The second thing suggested by the decision-within-an-environment idea follows from the above point. Since the decision environment continues to expand as time passes, it is often advisable to put off making a decision until close to the deadline. Information and alternatives continue to grow as time passes, so to have access to the most information and to the best alternatives, do not make the decision too soon. Now, since we are dealing with real life, it is obvious that some alternatives might no longer be available if too much time passes; that is a tension we have to work with, a tension that helps to shape the cutoff date for the decision.
Delaying a decision as long as reasonably possible, then, provides three benefits:
1. The decision
environment will be larger, providing more
There is also time for more thoughtful and extended analysis.
2. New alternatives might be recognized or created. Version 2.0 might be released.
3. The decision maker's preferences might change. With further thought, wisdom, and maturity, you may decide not to buy car X and instead to buy car Y.
And delaying a decision involves several risks:
1. As the decision environment continues to grow, the decision maker might become overwhelmed with too much information and either make a poorer decision or else face decision paralysis.
2. Some alternatives might become unavailable because of events occurring during the delay. In a few cases, where the decision was between two alternatives (attack the pass or circle around behind the large rock), both alternatives might become unavailable, leaving the decision maker with nothing. And we have all had the experience of seeing some amazing bargain only to hesitate and find that when we go back to buy the item, it is sold out.
3. In a competitive environment, a faster rival might make the decision and gain advantage. Another manufacturer might bring a similar product to market before you (because that company didn't delay the decision) or the opposing army might have seized the pass while the other army was "letting the decision environment grow."
The example is sometimes given of the man who spent the day at an information-heavy seminar. At the end of the day, he was not only unable to remember the first half of the seminar but he had also forgotten where he parked his car that morning.
(3) Selective use of the information will occur. That is, the decision maker will choose from among all the information available only those facts which support a preconceived solution or position. (4) Mental fatigue occurs, which results in slower work or poor quality work. (5) Decision fatigue occurs where the decision maker tires of making decisions. Often the result is fast, careless decisions or even decision paralysis--no decisions are made at all.
The quantity of information that can be processed by the human mind is limited. Unless information is consciously selected, processing will be biased toward the first part of the information received. After that, the mind tires and begins to ignore subsequent information or forget earlier information. (Have you ever gone shopping for something where you looked at many alternatives--cars, knives, phones, TVs--only to decide that you liked the first one best?)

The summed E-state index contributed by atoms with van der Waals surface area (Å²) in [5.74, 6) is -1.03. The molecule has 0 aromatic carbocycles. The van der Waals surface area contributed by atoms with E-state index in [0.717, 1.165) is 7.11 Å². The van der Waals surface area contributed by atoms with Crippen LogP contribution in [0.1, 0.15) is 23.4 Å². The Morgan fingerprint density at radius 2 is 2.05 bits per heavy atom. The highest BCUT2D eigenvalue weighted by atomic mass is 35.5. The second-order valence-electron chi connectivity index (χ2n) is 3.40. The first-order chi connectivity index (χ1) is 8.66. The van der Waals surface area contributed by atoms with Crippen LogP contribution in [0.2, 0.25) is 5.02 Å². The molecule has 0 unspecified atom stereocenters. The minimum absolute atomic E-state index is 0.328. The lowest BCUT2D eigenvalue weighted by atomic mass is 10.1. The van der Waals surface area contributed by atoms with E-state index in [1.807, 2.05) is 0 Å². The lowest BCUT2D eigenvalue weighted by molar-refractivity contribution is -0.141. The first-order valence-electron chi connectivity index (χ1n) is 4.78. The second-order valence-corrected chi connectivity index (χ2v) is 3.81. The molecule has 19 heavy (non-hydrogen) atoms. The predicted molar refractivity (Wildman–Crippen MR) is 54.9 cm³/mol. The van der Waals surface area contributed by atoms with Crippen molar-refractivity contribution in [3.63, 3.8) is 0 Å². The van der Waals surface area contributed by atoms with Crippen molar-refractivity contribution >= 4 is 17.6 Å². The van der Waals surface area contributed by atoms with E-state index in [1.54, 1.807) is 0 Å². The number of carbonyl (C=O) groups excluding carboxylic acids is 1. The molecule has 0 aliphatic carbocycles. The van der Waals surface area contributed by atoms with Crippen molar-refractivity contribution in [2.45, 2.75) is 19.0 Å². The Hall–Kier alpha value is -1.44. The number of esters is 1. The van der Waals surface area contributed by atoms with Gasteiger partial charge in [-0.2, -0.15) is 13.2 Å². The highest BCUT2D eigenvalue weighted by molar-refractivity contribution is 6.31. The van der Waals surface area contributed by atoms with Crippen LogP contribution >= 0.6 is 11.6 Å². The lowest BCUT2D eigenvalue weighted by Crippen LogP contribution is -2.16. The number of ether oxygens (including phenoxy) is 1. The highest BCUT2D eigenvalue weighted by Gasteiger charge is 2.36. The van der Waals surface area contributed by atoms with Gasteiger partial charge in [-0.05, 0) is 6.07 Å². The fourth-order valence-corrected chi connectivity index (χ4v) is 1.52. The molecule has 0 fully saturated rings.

Another way to describe this situation is to say that most decisions involve a choice from a group of preselected alternatives, made available to us from the universe of alternatives by the previous decisions we have made. Previous decisions have "activated" or "made operable" certain alternatives and "deactivated" or "made inoperable" others.
For example, when you decide to go to the park, your decision has been enabled by many previous decisions. You had to decide to live near the park; you had to decide to buy a car or learn about bus routes, and so on. And your previous decisions have constrained your subsequent ones: you can't decide to go to a park this afternoon if it is three states away. By deciding to live where you do, you have both enabled and disabled a whole series of other decisions.
As another example, when you enter a store to buy a DVD player or TV, you are faced with the preselected alternatives stocked by the store. There may be 200 models available in the universe of models, but you will be choosing from, say, only a dozen. In this case, your decision has been constrained by the decisions made by others about which models to carry.
We might say, then, that every decision (1) follows from previous decisions, (2) enables many future decisions, and (3) prevents other future decisions. People who have trouble making decisions are sometimes trapped by the constraining nature of decision making. Every decision you make precludes other decisions, and therefore might be said to cause a loss of freedom. If you decide to marry Terry, you no longer can decide to marry Shawn. However, just as making a decision causes a loss of freedom, it also creates new freedom, new choices and new possibilities. So making a decision is liberating as well as constraining. And a decision left unmade will often result in a decision by default or a decision being made for you.
It is important to realize that every decision you make affects the decision stream and the collections of alternatives available to you both immediately and in the future. In other words, decisions have far reaching consequences.
- Critical Thinking Course Homepage
- Introduction to Creative Thinking
- Creative Thinking Techniques
- Criteria for Evaluating a Creative Solution
- Introduction to Problem Solving
- Human-Factor Phenomena in Problem Solving
- Problem Solving Techniques
- Biases Affecting Information Processing
- Decision Making Techniques
- Decision Simplification Techniques
- Difficulties Created by the Videographic Presentation of Information
- Why Are We So Busy?
- Truths of the Information Age